How MMAC Peddles Influence
Milwaukee business group has spent $2.4 million on campaigns and lobbying.
The Metropolitan Milwaukee Association of Commerce has spent or funneled more than $2.4 million since 2010 on elections and lobbying activities to push pro-business policies at the expense of workers and consumers.
As with most powerful special interests and business groups, Republican legislative and statewide candidates have been the Milwaukee chamber’s chief beneficiaries, particularly GOP Gov. Scott Walker. The governor has received about $1.5 million in campaign contributions and election backing through the group, which claims 1,800 Milwaukee-area business members.
Rather than directly spending to influence legislative and statewide elections, the business group has given more than $1.9 million since 2010 to federal 527 electioneering groups, which may raise and spend unlimited money from any source on state and federal elections. The Milwaukee chamber gave nearly $1.9 million to three GOP 527 groups and $55,000 to three Democratic groups, including:
$1,343,025 to the Republican Governors Association;
$406,035 to the Republican State Leadership Committee;
$125,000 to Our American Revival;
$25,000 to the Greater Wisconsin Committee;
$25,000 to the Democratic Legislative Campaign Committee;
$5,000 to the Democratic Governors Association;
The Republican Governors Association spent an estimated $18.4 million to help Walker in his successful 2010, 2012 and 2014 elections, and the Republican State Leadership Committee spent more than $2.7 million in Wisconsin since 2010 to help elect GOP legislators.
Last year, the Milwaukee business group contributed $28,200 to the Construction Trades Coalition, which spent about $59,000 to support Democrats in six legislative races during the 2016 fall elections.
In addition to funneling money to outside electioneering groups, the Milwaukee business group’s political action committee (PAC) and conduit, which bundles direct individual donations to candidates, contributed nearly $154,000 between January 2010 and December 2016 to legislative and statewide candidates. The vast majority of the contributions, nearly $150,500, went to Republicans. Topping the list of PAC and conduit contributions from the Milwaukee chamber between January 2010 and December 2016 was:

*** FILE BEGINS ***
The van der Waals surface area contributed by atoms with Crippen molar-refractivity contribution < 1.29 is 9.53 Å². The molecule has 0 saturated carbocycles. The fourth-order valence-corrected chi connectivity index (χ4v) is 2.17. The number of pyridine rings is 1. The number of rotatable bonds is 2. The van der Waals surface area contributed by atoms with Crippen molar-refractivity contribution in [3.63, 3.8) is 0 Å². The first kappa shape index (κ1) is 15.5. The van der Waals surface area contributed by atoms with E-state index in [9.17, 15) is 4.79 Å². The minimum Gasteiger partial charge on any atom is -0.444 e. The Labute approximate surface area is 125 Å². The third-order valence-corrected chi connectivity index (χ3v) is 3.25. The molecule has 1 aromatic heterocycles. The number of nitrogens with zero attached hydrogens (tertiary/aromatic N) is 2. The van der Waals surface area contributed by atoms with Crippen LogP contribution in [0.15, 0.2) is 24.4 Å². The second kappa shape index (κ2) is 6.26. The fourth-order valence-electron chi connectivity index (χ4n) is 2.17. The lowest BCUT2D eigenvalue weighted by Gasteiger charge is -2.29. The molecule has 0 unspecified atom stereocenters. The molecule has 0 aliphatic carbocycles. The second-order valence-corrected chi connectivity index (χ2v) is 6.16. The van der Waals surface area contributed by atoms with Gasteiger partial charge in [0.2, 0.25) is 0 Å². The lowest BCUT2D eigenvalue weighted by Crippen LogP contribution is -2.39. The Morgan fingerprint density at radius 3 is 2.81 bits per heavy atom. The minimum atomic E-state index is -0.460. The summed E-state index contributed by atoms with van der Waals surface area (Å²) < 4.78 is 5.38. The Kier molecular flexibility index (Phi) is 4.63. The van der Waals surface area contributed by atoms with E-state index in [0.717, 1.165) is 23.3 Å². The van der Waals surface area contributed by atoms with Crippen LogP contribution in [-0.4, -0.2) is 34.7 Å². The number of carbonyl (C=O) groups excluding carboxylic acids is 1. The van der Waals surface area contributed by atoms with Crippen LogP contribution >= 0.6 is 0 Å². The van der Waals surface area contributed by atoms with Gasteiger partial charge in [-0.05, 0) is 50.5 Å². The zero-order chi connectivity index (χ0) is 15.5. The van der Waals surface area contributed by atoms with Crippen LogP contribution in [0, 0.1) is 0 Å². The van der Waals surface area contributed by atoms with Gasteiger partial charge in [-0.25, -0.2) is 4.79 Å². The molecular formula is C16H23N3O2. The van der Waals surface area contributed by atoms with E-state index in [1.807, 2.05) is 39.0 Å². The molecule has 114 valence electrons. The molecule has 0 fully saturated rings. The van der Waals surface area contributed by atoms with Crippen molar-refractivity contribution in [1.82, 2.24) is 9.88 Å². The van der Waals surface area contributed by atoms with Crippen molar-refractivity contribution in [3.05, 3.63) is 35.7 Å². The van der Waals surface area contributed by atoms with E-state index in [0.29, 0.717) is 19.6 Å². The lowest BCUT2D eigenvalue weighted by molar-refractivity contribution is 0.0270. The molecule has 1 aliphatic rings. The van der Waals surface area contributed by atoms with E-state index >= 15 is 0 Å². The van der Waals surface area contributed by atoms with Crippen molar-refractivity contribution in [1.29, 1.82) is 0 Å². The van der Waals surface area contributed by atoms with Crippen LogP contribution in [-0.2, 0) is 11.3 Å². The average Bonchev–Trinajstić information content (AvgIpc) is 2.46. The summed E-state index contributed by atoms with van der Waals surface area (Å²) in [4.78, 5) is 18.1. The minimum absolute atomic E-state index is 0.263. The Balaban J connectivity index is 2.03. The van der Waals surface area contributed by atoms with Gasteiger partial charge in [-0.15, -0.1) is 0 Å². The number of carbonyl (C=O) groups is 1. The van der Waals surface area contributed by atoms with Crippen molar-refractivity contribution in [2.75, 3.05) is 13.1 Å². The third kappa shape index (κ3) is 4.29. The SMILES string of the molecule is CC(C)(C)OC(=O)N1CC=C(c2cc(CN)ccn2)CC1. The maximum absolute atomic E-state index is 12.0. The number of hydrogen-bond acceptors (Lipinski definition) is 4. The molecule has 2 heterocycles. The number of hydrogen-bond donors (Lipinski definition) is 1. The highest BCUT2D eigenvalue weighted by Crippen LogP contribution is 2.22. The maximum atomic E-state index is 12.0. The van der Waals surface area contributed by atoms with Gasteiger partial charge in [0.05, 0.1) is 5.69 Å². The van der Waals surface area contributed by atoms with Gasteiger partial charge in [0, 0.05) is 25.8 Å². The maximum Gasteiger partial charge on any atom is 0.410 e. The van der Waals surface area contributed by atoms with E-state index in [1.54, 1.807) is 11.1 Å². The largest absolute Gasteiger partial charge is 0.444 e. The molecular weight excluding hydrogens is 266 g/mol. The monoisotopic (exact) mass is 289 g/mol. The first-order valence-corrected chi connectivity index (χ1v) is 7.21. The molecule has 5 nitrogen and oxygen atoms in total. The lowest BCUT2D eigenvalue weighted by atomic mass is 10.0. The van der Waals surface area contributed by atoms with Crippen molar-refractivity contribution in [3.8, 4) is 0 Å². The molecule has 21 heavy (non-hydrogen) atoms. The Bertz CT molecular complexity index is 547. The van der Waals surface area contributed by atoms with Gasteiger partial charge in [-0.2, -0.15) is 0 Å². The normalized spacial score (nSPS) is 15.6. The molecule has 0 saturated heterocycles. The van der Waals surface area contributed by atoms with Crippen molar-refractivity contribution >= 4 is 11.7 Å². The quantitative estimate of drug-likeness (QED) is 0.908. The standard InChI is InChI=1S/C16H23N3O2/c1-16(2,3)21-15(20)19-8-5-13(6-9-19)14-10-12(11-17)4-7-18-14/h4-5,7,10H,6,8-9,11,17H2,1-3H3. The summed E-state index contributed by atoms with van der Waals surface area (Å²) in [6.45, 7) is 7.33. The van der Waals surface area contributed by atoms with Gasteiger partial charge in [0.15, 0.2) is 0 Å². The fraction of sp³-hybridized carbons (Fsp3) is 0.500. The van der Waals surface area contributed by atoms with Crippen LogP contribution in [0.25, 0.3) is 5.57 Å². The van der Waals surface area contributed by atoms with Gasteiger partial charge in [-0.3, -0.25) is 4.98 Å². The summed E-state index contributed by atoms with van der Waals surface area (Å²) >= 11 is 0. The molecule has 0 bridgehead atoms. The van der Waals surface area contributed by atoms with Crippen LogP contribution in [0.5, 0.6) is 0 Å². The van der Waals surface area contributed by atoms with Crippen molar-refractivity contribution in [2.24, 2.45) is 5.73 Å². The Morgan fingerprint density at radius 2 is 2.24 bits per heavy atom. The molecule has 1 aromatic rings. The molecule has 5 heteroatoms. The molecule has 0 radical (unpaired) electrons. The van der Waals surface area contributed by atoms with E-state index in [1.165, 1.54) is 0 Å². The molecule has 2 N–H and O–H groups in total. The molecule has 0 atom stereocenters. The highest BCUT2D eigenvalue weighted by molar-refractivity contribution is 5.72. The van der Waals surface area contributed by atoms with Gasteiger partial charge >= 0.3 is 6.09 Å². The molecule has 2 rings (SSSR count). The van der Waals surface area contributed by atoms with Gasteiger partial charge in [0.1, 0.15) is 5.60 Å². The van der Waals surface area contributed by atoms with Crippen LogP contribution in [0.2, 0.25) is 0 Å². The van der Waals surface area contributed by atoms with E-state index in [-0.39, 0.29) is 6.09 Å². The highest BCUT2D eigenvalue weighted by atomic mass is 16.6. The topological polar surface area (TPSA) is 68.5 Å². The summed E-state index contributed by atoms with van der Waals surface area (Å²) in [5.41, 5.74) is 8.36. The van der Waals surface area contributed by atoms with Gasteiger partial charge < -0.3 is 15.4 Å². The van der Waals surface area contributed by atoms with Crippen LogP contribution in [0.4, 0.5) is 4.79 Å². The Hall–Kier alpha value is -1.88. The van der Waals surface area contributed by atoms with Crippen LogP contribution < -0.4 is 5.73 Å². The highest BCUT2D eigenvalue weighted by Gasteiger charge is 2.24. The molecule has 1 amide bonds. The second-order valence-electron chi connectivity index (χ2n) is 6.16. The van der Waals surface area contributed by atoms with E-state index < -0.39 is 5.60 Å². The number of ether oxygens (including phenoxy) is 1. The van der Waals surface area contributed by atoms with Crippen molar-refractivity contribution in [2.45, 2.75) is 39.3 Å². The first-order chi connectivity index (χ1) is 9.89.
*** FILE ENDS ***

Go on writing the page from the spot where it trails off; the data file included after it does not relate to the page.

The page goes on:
GOP Sen. Alberta Darling, of River Hills, $21,250
Republican Assembly Campaign Committee, $14,000
GOP Senate Majority Leader Scott Fitzgerald, of Juneau, $12,250
In 2012, the business group’s PAC was fined $500 by the state for collecting $170,000 in excessive donations that were used to finance the PAC’s contributions to Walker’s recall campaign. The PAC was also ordered to retrieve $170,000 in excessive donations to Walker and return the money to the contributors.
The Milwaukee chamber mostly supports deregulation, lower taxes, anti-worker measures, proposals to limit local control, breaks for businesses, and voucher and charter schools. And the business group generally opposes proposals like minimum wage increases, state and local prevailing wages, mandatory family leave, and other policies that cost businesses.
During deliberations on the 2015-17 state budget, the business group asked the legislature’s Joint Finance Committee to cut $300,000 a year in funding for the Citizens Utility Board (CUB), which represents consumers in electrical and gas rate increase requests by utilities that are before the state Public Service Commission.
So far in the current 2017-18 legislative session, the Milwaukee business group supports an Assembly GOP income tax cut and road-funding proposal that would eventually cut taxes for Wisconsin’s wealthiest residents. A Legislative Fiscal Bureau analysis showed that more than $2 billion of about $2.7 billion in tax cuts that the proposal would create just in 2029 would go to taxpayers earning $100,000 or more.
The Milwaukee business group also praised a proposed GOP bill that would attach seven-year expiration dates to state rules and regulations that would require state agencies to get approval from the legislature to keep them in force.
Among the group’s top leaders is its longtime president, Tim Sheehy, and Steve Baas, vice president of governmental affairs. Fifteen years ago, Baas was an aide to former GOP Assembly Speaker Scott Jensen, who was among five legislative leaders convicted in the Caucus Scandal, which investigated the illegal use of state personnel and resources on legislative campaigns. Baas was among about two dozen Capitol staffers granted immunity in the investigation.